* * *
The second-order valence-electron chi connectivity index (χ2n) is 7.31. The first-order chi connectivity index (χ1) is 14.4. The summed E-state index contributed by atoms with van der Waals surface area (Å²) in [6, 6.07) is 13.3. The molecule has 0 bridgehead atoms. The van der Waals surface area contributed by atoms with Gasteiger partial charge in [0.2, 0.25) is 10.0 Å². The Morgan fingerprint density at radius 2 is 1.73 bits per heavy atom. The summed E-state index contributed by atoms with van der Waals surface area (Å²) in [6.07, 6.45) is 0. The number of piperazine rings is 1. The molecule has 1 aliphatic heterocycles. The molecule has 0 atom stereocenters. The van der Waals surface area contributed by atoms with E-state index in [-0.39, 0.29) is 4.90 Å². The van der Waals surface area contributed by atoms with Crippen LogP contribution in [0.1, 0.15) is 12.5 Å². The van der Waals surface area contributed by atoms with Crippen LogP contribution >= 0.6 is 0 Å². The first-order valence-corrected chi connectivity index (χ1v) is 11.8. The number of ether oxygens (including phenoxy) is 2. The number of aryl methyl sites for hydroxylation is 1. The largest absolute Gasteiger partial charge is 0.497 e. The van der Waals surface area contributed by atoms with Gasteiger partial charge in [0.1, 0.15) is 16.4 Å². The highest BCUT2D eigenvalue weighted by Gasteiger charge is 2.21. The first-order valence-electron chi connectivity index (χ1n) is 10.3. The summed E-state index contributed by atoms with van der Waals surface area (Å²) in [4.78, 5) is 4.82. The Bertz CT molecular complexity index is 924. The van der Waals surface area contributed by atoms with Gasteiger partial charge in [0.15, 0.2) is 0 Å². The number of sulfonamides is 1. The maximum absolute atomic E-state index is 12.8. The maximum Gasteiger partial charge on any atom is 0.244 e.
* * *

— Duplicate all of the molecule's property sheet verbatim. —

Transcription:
The second-order valence-electron chi connectivity index (χ2n) is 7.31. The first-order chi connectivity index (χ1) is 14.4. The summed E-state index contributed by atoms with van der Waals surface area (Å²) in [6, 6.07) is 13.3. The molecule has 0 bridgehead atoms. The van der Waals surface area contributed by atoms with Gasteiger partial charge in [0.2, 0.25) is 10.0 Å². The Morgan fingerprint density at radius 2 is 1.73 bits per heavy atom. The summed E-state index contributed by atoms with van der Waals surface area (Å²) in [6.07, 6.45) is 0. The number of piperazine rings is 1. The molecule has 1 aliphatic heterocycles. The molecule has 0 atom stereocenters. The van der Waals surface area contributed by atoms with E-state index in [-0.39, 0.29) is 4.90 Å². The van der Waals surface area contributed by atoms with Crippen LogP contribution in [0.1, 0.15) is 12.5 Å². The van der Waals surface area contributed by atoms with Crippen LogP contribution >= 0.6 is 0 Å². The first-order valence-corrected chi connectivity index (χ1v) is 11.8. The number of ether oxygens (including phenoxy) is 2. The number of aryl methyl sites for hydroxylation is 1. The largest absolute Gasteiger partial charge is 0.497 e. The van der Waals surface area contributed by atoms with Gasteiger partial charge in [0.1, 0.15) is 16.4 Å². The highest BCUT2D eigenvalue weighted by Gasteiger charge is 2.21. The first-order valence-electron chi connectivity index (χ1n) is 10.3. The summed E-state index contributed by atoms with van der Waals surface area (Å²) in [4.78, 5) is 4.82. The Bertz CT molecular complexity index is 924. The van der Waals surface area contributed by atoms with Gasteiger partial charge in [0.15, 0.2) is 0 Å². The number of sulfonamides is 1. The maximum absolute atomic E-state index is 12.8. The maximum Gasteiger partial charge on any atom is 0.244 e.